No dignity in a syringe full of poison
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Dr Terry Gilpin writes that euthanasia is unneccessary as there are facilities where trained staff offer counselling and assistance to terminally ill patients face death with dignity.
Eusebius McKaiser’s column headlined “Put my dignity first, kindly” (see related articles below) supports euthanasia, particularly in the aftermath of Archbishop Emeritus Desmond Tutu’s recent declaration favouring assisted suicide or euthanasia to ensure death with dignity.
Of course everyone wants to die with dignity. But I cannot understand what is dignified about a doctor terminating (aka killing) a patient’s life, even at the patient’s request.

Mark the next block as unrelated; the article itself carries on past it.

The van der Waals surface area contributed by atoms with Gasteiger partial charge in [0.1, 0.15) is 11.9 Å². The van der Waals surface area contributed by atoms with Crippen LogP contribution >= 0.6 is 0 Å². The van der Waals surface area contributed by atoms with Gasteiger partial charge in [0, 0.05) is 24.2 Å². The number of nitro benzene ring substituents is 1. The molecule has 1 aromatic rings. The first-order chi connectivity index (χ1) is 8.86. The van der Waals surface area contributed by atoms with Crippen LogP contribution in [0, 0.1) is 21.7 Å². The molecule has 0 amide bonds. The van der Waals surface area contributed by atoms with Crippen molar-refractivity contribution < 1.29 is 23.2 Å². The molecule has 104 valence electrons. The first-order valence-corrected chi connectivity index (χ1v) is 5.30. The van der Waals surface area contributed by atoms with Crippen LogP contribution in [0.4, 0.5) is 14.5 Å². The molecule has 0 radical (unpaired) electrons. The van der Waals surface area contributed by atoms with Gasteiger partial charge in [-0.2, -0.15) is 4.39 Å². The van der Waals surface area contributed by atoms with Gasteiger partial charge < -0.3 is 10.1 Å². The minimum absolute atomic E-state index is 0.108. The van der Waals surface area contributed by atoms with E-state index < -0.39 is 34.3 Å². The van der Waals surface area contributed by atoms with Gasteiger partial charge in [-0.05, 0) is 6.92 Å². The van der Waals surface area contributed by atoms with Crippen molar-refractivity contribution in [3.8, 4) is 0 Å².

The point is, quite apart from the serious moral issues involved, such drastic action is unnecessary. I assist in a unit where many patients die from terminal disease, yet they are all counselled, cared for and appropriately medicated, so that their last days are as serene and peaceful as possible. Isn’t that dying with dignity?
It is true that many do die undignified deaths, at home or in hospital. But that only reflects failure to access the care available, such as the involvement of hospice, adequate sedation, good counselling and many other strategies to effectively reduce suffering and preserve dignity.
Legislation permitting euthanasia will do for life at its end what the abortion law has done for life at its beginning. Please, Archbishop Tutu and Eusebius McKaiser, when you come to the end of life’s road, don’t look for a doctor with a syringe full of lethal poison. There is no dignity in that.
Look instead for a doctor who knows how to fulfil his responsibilities to his patients, and provide a peaceful environment that allows life to slip serenely away. That is the death with dignity you are looking for.
Dr Terry Gilpin
Port Shepstone, KwaZulu-Natal
* The views expressed here are not necessarily those of Independent Newspapers